London will lose the famous chimes from Big Ben until 2021 for repairs. CBS News reported:

The bongs of the iconic bell will be stopped on Aug. 21 to protect workers during a four-year, $38 million conservation project that includes repair of the Queen Elizabeth Tower, which houses Big Ben and its clock.

Steve Jaggs, keeper of the Great Clock, said Monday that the mechanism will be dismantled piece by piece and its four dials will be cleaned and repaired.

Big Ben has been stopped several times since it first sounded in 1859, but the current restoration project will mark the longest period of silence for the bell.

It will still sound on big occasions, such as Remembrance Sunday.

Jaggs said last year when the renovation plans were announced that it couldn’t wait much longer.

“The tower is not unstable,” he said. “But unless we do something now it’s going to get a lot worse.

“We need to do the work pretty soon to keep this for future generations to enjoy.”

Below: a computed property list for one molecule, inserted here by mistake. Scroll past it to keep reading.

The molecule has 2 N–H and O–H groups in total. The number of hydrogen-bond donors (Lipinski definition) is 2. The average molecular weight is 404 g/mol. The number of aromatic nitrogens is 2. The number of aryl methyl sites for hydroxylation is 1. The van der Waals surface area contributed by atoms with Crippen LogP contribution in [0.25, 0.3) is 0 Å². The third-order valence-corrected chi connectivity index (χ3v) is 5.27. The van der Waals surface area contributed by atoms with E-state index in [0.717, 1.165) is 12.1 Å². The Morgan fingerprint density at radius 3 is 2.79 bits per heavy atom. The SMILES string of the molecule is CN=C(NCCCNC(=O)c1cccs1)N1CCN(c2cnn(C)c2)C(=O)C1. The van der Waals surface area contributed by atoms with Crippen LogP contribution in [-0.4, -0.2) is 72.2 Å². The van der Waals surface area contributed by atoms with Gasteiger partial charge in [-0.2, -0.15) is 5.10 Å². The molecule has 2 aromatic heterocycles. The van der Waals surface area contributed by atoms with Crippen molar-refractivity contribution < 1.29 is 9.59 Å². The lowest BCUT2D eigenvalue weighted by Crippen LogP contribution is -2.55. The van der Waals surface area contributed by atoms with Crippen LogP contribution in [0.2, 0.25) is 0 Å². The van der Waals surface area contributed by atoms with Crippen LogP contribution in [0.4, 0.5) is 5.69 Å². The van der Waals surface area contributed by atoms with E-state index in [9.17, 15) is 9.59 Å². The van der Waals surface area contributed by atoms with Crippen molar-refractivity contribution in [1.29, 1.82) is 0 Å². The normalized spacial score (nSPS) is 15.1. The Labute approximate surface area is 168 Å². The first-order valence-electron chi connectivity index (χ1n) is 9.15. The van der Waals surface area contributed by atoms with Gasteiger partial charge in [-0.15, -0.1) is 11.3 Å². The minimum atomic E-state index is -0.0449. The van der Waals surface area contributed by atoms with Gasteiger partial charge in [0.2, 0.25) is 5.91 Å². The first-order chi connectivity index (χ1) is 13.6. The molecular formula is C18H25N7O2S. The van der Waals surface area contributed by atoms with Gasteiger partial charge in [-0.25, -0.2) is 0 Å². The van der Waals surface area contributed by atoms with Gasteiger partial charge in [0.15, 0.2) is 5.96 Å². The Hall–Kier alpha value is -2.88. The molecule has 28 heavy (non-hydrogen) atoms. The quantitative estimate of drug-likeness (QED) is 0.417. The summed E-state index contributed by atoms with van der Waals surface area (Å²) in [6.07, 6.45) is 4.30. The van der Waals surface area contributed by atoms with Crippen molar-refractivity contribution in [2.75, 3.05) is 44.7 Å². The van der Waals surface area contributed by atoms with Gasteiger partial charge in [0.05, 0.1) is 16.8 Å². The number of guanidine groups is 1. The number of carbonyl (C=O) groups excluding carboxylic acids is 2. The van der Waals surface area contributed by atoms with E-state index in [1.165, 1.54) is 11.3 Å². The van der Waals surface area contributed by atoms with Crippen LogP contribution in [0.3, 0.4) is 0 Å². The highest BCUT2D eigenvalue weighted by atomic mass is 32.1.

Jaggs said the renovation would include work to repair corrosion to the cast-iron roof and stop water seepage that threatens to “blow chunks” of stonework from the iconic 160-year-old building.

The huge clock will be stopped for several months so that Parliament’s clockmakers can work on the 13-foot pendulum and remove the hands from each of the four faces.

The 13.5 ton Big Ben bell will cease to sound the hours for the next four years however, while it is cleaned and checked for cracks.

Officially named the Elizabeth Tower in honor of Queen Elizabeth II, the structure is one of London’s most famous landmarks. It became a symbol of defiance when it survived German bombing raids during World War II — though one of the four clock faces was blown out.